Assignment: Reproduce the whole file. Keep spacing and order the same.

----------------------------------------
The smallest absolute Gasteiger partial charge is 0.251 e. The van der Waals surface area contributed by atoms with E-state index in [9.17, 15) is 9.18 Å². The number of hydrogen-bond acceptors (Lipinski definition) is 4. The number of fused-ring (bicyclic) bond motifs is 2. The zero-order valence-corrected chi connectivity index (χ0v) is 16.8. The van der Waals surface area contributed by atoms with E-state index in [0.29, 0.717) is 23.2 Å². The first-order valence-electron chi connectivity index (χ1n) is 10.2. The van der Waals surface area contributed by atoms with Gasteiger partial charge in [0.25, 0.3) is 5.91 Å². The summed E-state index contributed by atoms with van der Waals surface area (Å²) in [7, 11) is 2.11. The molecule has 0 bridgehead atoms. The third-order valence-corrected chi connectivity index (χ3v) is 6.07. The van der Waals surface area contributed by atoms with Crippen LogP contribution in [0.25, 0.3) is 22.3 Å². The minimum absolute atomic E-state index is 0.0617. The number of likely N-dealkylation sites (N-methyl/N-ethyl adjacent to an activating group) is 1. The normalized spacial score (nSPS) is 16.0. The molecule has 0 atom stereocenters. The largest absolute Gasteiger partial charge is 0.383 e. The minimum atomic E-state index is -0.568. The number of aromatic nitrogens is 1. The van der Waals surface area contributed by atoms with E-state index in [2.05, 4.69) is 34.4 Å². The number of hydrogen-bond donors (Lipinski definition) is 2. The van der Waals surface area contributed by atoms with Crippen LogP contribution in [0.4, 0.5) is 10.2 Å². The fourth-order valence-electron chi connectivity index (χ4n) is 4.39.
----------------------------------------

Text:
The smallest absolute Gasteiger partial charge is 0.251 e. The van der Waals surface area contributed by atoms with E-state index in [9.17, 15) is 9.18 Å². The number of hydrogen-bond acceptors (Lipinski definition) is 4. The number of fused-ring (bicyclic) bond motifs is 2. The zero-order valence-corrected chi connectivity index (χ0v) is 16.8. The van der Waals surface area contributed by atoms with E-state index in [0.29, 0.717) is 23.2 Å². The first-order valence-electron chi connectivity index (χ1n) is 10.2. The van der Waals surface area contributed by atoms with Gasteiger partial charge in [0.25, 0.3) is 5.91 Å². The summed E-state index contributed by atoms with van der Waals surface area (Å²) in [7, 11) is 2.11. The molecule has 0 bridgehead atoms. The third-order valence-corrected chi connectivity index (χ3v) is 6.07. The van der Waals surface area contributed by atoms with Crippen LogP contribution in [0.25, 0.3) is 22.3 Å². The minimum absolute atomic E-state index is 0.0617. The number of likely N-dealkylation sites (N-methyl/N-ethyl adjacent to an activating group) is 1. The normalized spacial score (nSPS) is 16.0. The molecule has 0 atom stereocenters. The largest absolute Gasteiger partial charge is 0.383 e. The minimum atomic E-state index is -0.568. The number of aromatic nitrogens is 1. The van der Waals surface area contributed by atoms with E-state index in [2.05, 4.69) is 34.4 Å². The number of hydrogen-bond donors (Lipinski definition) is 2. The van der Waals surface area contributed by atoms with Crippen LogP contribution in [0.4, 0.5) is 10.2 Å². The fourth-order valence-electron chi connectivity index (χ4n) is 4.39.